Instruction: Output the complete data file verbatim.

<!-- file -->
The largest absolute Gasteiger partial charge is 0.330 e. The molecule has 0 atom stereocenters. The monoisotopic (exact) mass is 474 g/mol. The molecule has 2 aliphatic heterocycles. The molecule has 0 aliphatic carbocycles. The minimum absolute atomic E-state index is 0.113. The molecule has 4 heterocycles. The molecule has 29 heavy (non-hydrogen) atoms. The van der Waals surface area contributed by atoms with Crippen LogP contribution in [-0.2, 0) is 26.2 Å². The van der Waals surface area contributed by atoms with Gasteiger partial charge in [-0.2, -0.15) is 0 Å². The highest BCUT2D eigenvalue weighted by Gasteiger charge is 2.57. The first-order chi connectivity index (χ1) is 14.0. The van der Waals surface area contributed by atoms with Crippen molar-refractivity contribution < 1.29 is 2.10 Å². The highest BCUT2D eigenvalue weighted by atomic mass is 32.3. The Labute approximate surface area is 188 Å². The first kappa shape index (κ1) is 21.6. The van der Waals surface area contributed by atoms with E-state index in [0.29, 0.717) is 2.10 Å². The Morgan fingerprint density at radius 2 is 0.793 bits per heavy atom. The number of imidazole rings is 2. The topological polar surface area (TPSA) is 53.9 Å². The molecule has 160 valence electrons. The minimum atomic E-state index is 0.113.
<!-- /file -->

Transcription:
The largest absolute Gasteiger partial charge is 0.330 e. The molecule has 0 atom stereocenters. The monoisotopic (exact) mass is 474 g/mol. The molecule has 2 aliphatic heterocycles. The molecule has 0 aliphatic carbocycles. The minimum absolute atomic E-state index is 0.113. The molecule has 4 heterocycles. The molecule has 29 heavy (non-hydrogen) atoms. The van der Waals surface area contributed by atoms with Crippen LogP contribution in [-0.2, 0) is 26.2 Å². The van der Waals surface area contributed by atoms with Gasteiger partial charge in [-0.2, -0.15) is 0 Å². The highest BCUT2D eigenvalue weighted by Gasteiger charge is 2.57. The first-order chi connectivity index (χ1) is 14.0. The van der Waals surface area contributed by atoms with Crippen molar-refractivity contribution < 1.29 is 2.10 Å². The highest BCUT2D eigenvalue weighted by atomic mass is 32.3. The Labute approximate surface area is 188 Å². The first kappa shape index (κ1) is 21.6. The van der Waals surface area contributed by atoms with E-state index in [0.29, 0.717) is 2.10 Å². The Morgan fingerprint density at radius 2 is 0.793 bits per heavy atom. The number of imidazole rings is 2. The topological polar surface area (TPSA) is 53.9 Å². The molecule has 160 valence electrons. The minimum atomic E-state index is 0.113.